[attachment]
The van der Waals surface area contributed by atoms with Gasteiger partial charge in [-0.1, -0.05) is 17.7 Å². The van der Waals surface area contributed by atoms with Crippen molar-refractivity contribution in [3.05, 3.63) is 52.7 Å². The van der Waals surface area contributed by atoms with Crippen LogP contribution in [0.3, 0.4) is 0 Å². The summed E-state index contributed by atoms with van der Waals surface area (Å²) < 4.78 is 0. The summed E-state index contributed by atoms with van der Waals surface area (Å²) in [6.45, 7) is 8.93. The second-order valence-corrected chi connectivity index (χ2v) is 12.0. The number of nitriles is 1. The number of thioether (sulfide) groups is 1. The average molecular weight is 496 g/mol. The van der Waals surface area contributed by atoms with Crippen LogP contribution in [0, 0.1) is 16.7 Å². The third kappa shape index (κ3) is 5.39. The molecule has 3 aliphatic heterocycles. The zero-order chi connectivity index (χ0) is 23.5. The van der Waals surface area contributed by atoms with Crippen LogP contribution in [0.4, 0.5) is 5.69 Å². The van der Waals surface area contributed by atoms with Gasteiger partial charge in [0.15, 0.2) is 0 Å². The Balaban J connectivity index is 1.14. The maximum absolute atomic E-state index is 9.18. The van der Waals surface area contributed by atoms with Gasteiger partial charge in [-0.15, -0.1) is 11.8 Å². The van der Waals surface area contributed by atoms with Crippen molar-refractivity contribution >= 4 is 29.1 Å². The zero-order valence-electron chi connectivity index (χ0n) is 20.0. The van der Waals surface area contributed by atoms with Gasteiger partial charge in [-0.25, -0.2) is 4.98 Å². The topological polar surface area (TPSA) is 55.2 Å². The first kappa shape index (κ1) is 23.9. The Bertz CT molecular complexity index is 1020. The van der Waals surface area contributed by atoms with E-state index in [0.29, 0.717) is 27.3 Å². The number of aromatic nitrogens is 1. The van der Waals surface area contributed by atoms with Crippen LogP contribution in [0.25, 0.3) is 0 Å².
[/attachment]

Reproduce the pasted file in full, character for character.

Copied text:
The van der Waals surface area contributed by atoms with Gasteiger partial charge in [-0.1, -0.05) is 17.7 Å². The van der Waals surface area contributed by atoms with Crippen molar-refractivity contribution in [3.05, 3.63) is 52.7 Å². The van der Waals surface area contributed by atoms with Crippen LogP contribution in [0.3, 0.4) is 0 Å². The summed E-state index contributed by atoms with van der Waals surface area (Å²) < 4.78 is 0. The summed E-state index contributed by atoms with van der Waals surface area (Å²) in [6.45, 7) is 8.93. The second-order valence-corrected chi connectivity index (χ2v) is 12.0. The number of nitriles is 1. The number of thioether (sulfide) groups is 1. The average molecular weight is 496 g/mol. The van der Waals surface area contributed by atoms with Crippen LogP contribution in [0, 0.1) is 16.7 Å². The third kappa shape index (κ3) is 5.39. The molecule has 3 aliphatic heterocycles. The zero-order chi connectivity index (χ0) is 23.5. The van der Waals surface area contributed by atoms with Crippen LogP contribution in [0.4, 0.5) is 5.69 Å². The van der Waals surface area contributed by atoms with Gasteiger partial charge in [0.15, 0.2) is 0 Å². The Balaban J connectivity index is 1.14. The maximum absolute atomic E-state index is 9.18. The van der Waals surface area contributed by atoms with Gasteiger partial charge in [-0.15, -0.1) is 11.8 Å². The van der Waals surface area contributed by atoms with Crippen molar-refractivity contribution >= 4 is 29.1 Å². The zero-order valence-electron chi connectivity index (χ0n) is 20.0. The van der Waals surface area contributed by atoms with Gasteiger partial charge in [-0.25, -0.2) is 4.98 Å². The topological polar surface area (TPSA) is 55.2 Å². The first kappa shape index (κ1) is 23.9. The Bertz CT molecular complexity index is 1020. The van der Waals surface area contributed by atoms with E-state index in [0.29, 0.717) is 27.3 Å². The number of aromatic nitrogens is 1. The van der Waals surface area contributed by atoms with Crippen LogP contribution in [0.25, 0.3) is 0 Å².